Gold: The New Sexy
Technology, China, Real Estate, now GOLD.
There has been a lot of noise lately about the wisdom of using gold in client portfolios. As usual, the proponents of using gold make it sound as if buying gold is an obvious, easy decision and that those portfolios which don’t hold large positions in gold are simply not aware of its amazing benefits.
As Chief Investment Officer at Redwood, my job is to protect and grow our client accounts and so I would like to restate our position about gold.
The current popular contention is that you should buy gold to protect your portfolio from an inflationary environment since other types of investments like stocks, bonds, and real estate will severely underperform in such an environment.
Many economists believe (though many do not) that we are about to enter a period of large increases in inflation. So it should be obvious, according to gold proponents, that gold should be a large percentage of one’s portfolio in 2009.
So let’s examine Gold’s recent performance as an inflation fighting tool.
In 1978, inflation jumped to 9% (1) from the decade low of 3% in 1971. By the end of 1980 it was as high as 13%. So, according to the same people now touting gold, in such a hyper inflationary period, stocks, bonds, and REITS must have performed terribly.
However, from 1978 to 1980, when inflation was at its peak, the bond index increased over 10% (2), Real Estate Investment Trusts were up 100% (3), and the US stock market was up over 50% (4).
At the same time, gold hit its high of $850 in January 1980, and then immediately started collapsing with the price falling almost 44% in the following two months. Like all commodities, the price of gold can fall just as quickly as it moves up. Trying to time the peak is virtually impossible.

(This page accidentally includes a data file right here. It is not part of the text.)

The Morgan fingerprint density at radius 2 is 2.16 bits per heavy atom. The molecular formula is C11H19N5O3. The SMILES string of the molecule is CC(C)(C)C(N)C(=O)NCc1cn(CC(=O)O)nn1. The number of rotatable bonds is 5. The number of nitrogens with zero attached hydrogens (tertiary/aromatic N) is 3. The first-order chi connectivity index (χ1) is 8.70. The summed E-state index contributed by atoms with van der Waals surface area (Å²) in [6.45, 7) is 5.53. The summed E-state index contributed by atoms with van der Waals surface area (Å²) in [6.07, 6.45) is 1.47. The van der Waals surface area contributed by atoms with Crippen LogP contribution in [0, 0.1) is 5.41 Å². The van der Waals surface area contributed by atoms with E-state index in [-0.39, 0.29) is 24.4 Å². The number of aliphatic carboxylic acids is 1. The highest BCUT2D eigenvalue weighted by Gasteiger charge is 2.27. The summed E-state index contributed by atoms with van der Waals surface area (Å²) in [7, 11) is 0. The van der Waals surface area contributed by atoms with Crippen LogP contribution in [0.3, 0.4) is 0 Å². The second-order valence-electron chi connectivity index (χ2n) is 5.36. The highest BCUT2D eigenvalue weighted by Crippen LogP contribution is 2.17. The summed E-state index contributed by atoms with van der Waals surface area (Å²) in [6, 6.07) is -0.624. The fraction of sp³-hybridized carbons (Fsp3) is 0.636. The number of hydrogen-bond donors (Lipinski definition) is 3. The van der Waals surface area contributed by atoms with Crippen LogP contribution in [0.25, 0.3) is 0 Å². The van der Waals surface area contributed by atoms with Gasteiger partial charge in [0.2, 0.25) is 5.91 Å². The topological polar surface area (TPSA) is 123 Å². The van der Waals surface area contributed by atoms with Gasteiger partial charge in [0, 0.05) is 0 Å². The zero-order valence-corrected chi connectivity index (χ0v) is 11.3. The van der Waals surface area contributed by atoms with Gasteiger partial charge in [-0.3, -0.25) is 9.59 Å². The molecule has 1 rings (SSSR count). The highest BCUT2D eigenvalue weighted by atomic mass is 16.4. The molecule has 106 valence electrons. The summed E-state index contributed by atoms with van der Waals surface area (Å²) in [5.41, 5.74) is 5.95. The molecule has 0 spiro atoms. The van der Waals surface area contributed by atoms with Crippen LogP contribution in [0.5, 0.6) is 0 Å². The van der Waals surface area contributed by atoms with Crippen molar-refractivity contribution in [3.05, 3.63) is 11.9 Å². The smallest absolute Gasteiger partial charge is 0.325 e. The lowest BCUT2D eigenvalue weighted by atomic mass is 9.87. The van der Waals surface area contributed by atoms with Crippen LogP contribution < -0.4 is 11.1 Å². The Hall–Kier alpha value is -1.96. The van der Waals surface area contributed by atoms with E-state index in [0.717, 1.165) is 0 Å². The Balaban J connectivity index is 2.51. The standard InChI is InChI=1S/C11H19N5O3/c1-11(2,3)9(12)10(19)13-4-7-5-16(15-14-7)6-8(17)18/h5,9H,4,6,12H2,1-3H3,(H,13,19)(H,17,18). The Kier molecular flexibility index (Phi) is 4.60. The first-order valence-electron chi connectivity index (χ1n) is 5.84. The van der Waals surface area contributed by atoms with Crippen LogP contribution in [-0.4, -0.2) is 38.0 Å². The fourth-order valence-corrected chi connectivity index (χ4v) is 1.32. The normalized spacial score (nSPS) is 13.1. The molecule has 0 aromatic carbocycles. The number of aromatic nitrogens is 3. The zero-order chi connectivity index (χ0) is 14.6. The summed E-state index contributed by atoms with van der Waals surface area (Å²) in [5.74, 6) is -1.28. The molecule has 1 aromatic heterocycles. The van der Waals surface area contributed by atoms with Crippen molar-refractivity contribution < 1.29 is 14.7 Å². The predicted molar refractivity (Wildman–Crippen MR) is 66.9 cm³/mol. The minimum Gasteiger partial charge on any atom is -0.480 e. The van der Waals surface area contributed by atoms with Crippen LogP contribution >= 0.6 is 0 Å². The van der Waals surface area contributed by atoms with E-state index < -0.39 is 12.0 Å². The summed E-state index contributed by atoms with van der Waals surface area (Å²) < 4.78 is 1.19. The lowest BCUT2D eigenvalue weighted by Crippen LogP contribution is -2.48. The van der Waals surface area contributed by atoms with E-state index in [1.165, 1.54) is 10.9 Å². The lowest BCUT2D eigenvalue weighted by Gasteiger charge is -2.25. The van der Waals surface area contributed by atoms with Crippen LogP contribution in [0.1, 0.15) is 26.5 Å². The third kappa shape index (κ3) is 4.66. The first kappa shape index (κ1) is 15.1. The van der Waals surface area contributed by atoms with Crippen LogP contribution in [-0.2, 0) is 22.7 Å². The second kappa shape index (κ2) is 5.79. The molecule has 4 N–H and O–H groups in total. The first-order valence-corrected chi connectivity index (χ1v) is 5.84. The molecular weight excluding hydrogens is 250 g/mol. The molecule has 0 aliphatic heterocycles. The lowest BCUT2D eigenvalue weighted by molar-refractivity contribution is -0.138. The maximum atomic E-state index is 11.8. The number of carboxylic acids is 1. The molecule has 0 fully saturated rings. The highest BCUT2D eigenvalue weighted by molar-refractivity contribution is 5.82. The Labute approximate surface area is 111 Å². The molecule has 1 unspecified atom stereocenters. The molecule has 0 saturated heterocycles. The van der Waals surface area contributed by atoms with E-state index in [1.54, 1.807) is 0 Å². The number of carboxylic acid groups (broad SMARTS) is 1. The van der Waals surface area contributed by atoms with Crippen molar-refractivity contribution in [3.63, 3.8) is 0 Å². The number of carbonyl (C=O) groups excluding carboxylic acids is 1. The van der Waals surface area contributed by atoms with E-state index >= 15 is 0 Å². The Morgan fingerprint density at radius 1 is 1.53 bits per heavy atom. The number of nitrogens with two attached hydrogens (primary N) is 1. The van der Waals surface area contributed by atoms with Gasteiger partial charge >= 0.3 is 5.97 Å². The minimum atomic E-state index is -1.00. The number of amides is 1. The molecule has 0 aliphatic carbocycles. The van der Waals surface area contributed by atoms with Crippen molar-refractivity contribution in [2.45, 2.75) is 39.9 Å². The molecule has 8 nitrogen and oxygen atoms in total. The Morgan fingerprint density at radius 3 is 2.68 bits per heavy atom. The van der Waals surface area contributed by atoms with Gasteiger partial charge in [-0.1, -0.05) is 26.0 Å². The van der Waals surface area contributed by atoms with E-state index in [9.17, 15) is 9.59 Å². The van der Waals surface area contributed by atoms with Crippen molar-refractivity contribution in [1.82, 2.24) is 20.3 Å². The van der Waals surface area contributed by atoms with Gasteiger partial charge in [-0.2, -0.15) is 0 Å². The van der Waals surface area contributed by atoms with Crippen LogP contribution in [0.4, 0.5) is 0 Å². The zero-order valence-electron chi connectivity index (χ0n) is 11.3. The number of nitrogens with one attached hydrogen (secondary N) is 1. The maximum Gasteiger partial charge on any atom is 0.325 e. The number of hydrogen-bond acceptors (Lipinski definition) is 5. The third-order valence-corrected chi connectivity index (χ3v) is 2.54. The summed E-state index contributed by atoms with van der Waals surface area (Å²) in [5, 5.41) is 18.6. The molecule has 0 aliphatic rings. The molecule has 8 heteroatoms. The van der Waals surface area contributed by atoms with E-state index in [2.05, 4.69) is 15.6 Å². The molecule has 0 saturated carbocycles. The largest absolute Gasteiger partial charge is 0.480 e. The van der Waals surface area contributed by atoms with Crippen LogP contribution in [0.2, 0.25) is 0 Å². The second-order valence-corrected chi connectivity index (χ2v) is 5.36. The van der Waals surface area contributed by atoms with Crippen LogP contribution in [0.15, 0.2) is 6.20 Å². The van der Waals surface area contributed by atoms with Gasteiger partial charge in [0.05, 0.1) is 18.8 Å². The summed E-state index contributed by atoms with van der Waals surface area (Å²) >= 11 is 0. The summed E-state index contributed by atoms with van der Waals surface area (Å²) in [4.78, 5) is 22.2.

So an investor who bought gold in January of 1980 immediately saw the value of his holdings drop by 44% in just two months.
Gold did not reach the $850 price level again until January of 2008, almost – 30 years later! In the same time period, the price of goods we buy everyday (inflation) increased almost 170%.
Thus, gold did not provide much inflation protection during these times and we do not recommend holding it now.
To summarize, we do not believe that, long term, gold provides a sufficient return. It becomes very popular during distressed economic times and when there is an expectation of hyper-inflation. However, as we have said in the past, it is purely a speculative “bet” and is not a good long term investment.
In fact, the data shows that return on gold only averages about 3% a year or roughly the average amount of inflation but is prone to large swings in value which make it a less than ideal tool for hedging against inflation.
My favorite quote is from Gary Brinson, “an ounce of gold bought a fine men’s suit in the time of Shakespeare, and so it does today.”
(1) Represented by Consumer Price Index for all Urban (CPI-U), not seasonally adjusted – Source: DFA Returns 2.0
(2) Represented by Barclays US Aggregate Bond Index – Source: DFA Returns 2.0
(3) Represented by Dow Jones Wilshire REIT Index – Source: DFA Returns 2.0
(4) Represented by Russell 1000- Source: DFA Returns 2.0